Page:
AHS promises lightheartedness and fun in 1920s-themed musical 'The Boy Friend'
Ashland High School Theatre enters the era of flappers and the Charleston with its spring musical "The Boy Friend," a comedic spoof of 1920s musicals.
"I wanted to do this show because it's old-fashioned — prim, proper and funny," says Betsy Bishop, Ashland High School's theater producer. "It's about British girls on the Riviera looking for boyfriends. The show is goofy and lighthearted. And the dancing is adorable."
Shows are set for 7:30 p.m. Thursdays through Saturdays, May 5-7 and May 12-14. Matinees are set for 2 p.m. Sundays, May 8 and 15, in the Mountain Avenue Theatre, 201 S. Mountain Ave. Reserved tickets are $20 and can be purchased only online. General seating is $15, $10 for students and seniors.
Tickets are available online at showtix4u.com, by calling 866-967-8167 or at Paddington Station, Tree House Books and Music Coop in downtown Ashland.
Written by Sandy Wilson, "The Boy Friend" originally opened in 1954 in London. The production ran for more than 2,000 performances, making it briefly the third-longest running musical in West End or Broadway history in its time.
Bishop also is happy to bring on John Stadelman — who has worked as an actor with the Oregon Shakespeare Festival — as director. "I've worked with John since 1997," Bishop says. "He directed 'Cinderella,' our first show in the new theater. Every musical he’s done for us has been a giant hit."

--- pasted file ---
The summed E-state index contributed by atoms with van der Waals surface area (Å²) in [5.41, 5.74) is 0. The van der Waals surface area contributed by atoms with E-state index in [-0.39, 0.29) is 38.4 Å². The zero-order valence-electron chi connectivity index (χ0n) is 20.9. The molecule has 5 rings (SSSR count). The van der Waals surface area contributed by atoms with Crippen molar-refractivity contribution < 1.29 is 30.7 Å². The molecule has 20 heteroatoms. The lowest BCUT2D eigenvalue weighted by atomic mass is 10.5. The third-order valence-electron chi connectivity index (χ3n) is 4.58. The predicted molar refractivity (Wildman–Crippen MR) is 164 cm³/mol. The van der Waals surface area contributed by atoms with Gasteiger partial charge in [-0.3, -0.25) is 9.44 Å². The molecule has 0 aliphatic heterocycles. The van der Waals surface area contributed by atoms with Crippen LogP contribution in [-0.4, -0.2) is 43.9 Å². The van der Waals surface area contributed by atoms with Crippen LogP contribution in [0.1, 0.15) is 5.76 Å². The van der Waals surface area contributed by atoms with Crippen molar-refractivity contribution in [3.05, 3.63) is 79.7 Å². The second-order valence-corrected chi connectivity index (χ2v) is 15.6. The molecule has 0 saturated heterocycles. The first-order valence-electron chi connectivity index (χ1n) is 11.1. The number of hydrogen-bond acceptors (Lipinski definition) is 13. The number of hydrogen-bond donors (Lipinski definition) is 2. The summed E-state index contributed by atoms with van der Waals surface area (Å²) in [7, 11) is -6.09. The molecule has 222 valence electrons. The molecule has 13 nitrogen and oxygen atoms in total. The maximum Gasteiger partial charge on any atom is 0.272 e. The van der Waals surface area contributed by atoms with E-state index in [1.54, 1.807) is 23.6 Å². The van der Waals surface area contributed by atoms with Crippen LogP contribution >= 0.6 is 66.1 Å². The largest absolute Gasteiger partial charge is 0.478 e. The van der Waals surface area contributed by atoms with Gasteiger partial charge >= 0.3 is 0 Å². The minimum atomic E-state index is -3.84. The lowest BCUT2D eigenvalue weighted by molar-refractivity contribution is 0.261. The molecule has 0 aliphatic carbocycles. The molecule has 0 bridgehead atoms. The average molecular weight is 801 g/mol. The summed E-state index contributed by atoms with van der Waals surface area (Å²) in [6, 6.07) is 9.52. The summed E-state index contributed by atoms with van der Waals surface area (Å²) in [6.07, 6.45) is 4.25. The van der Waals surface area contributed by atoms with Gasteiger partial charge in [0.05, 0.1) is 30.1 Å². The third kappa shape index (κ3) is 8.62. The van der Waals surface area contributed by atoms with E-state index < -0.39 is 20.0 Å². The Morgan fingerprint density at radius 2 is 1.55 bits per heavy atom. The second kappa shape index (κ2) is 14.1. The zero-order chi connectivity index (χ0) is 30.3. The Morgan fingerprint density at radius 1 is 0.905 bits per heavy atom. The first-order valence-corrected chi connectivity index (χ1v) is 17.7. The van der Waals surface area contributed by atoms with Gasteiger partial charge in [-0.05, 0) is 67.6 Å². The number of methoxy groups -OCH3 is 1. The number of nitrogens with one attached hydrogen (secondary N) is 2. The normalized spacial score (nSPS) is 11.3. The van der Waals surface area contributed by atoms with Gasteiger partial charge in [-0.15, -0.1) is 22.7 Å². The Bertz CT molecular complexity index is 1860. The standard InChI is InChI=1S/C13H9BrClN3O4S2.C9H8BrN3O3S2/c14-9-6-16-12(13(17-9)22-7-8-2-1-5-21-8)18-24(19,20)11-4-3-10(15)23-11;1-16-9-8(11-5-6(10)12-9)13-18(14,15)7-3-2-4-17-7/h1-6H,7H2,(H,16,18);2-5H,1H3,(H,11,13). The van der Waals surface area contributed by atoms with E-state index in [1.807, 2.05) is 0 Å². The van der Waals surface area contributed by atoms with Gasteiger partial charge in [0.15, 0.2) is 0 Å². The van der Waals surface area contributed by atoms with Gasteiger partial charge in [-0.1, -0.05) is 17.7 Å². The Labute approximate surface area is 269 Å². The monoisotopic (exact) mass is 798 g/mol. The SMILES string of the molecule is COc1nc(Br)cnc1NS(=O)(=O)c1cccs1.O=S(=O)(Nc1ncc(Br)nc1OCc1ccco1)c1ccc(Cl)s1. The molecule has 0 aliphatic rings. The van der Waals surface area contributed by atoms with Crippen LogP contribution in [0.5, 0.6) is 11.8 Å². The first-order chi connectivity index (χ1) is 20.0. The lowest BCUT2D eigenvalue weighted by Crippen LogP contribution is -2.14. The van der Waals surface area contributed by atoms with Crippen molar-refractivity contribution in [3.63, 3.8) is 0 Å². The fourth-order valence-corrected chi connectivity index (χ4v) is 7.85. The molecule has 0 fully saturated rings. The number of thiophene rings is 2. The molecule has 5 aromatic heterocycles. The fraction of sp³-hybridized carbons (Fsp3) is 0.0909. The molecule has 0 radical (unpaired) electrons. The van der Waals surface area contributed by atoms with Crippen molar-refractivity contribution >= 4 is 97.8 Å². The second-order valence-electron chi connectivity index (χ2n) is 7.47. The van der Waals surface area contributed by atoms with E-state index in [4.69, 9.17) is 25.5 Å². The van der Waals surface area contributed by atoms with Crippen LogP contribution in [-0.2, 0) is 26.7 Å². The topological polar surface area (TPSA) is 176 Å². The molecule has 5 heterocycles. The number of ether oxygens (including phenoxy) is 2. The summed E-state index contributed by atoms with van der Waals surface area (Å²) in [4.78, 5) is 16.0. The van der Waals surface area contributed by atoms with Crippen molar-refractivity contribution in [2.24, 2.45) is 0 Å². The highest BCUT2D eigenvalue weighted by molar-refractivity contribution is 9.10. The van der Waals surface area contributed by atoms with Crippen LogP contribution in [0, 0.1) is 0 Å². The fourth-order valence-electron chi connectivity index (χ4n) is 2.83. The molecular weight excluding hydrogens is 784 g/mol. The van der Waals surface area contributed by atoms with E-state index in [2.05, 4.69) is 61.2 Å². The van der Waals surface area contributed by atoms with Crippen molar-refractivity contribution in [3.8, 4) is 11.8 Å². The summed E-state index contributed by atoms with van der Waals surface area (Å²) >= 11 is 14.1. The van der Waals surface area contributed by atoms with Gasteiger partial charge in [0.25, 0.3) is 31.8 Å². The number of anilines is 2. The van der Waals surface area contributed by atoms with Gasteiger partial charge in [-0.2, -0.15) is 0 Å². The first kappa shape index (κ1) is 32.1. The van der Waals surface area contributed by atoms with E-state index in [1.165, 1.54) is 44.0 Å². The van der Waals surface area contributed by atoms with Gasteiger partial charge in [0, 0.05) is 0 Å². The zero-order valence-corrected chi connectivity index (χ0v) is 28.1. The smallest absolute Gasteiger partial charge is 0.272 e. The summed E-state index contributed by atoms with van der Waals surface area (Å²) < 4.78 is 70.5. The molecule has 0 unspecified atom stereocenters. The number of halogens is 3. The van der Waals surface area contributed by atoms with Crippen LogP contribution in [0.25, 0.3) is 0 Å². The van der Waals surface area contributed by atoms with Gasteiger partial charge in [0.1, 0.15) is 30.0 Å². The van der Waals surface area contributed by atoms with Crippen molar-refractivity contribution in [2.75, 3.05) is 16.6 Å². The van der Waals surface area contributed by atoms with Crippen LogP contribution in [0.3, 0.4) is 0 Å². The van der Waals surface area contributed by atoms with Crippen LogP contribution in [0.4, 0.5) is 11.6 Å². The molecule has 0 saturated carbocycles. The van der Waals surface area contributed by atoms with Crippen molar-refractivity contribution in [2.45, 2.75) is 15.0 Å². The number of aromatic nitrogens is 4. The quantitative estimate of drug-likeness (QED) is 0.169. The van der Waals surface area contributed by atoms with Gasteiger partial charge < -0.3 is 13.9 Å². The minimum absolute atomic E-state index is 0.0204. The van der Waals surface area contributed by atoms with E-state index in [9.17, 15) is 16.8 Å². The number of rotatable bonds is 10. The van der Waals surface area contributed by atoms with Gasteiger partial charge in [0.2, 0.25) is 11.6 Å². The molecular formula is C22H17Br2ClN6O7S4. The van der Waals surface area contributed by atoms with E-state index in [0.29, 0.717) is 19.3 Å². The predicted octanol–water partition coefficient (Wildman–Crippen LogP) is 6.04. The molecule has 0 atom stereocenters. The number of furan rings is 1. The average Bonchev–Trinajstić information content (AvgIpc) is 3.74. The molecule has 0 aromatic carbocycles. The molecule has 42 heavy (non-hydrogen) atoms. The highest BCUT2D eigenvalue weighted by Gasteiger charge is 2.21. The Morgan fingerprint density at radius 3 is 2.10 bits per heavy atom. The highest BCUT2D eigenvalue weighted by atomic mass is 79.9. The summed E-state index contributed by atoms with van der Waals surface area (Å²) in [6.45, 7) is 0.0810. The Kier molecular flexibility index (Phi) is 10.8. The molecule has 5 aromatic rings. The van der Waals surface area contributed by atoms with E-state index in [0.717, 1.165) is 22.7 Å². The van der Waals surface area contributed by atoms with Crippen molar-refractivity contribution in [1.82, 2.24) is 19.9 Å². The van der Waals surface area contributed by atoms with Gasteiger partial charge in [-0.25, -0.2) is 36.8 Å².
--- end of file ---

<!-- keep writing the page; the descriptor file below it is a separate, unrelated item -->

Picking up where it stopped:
Stadelman loves working with the students. "We have laughed a lot as we worked on the show. It's a good theater education. Students learn how to project their voices and show big emotion on stage."
Principal players in the musical include Jonathan Connolly as Tony Brockhurst, Corinne Maddox as Polly Browne, Nur Shelton as Bobby Van Husen, Tessa Buckley as Maisie, Amelia Sorenson as Mme.Dubonnet, Liam Atkins as Percival Browne, Kyle Storie as Lord Brockhurst, Keely Yant as Lady Brockhurst and Sienna Ross as Hortense.
"The students love it," Bishop says. The British humor in the musical is dry and serious, but the delivery makes the audience want to laugh.
Famous songs include “Won't You Charleston with Me?” “I Could Be Happy with You" and “It's Never Too Late to Fall In Love.”
In addition to Stadelman as director, the creative team includes musical director Tamara Marston, orchestra conductor Travis Moddison and choreographer Suzanne Seiber. Costume design is by Ariel Greninger, assisted by Emma Craig, with Doug Ham delivering the set design. David Pedersen and Bart Grady are the tech directors; Pedersen is the master carpenter, and Grady is the lighting designer. Stage manager Emma Durbin is assisted by Hannah Bellinson and Cloe Sutherland.
For Stadelman, the choreography has been a key ingredient in bringing the essence of the '20s to life on the stage.
"Suzanne has had an absolute field day with this show and done a fabulous job. There's lots of Charleston and lots of flapper," he says.
"The Boy Friend" is a fun, family show suitable for all ages. "I felt we needed something to lighten the mood — nothing serious or dark," Stadelman says. "It is over the top, but sincere. There's a little bit of a wink behind the style."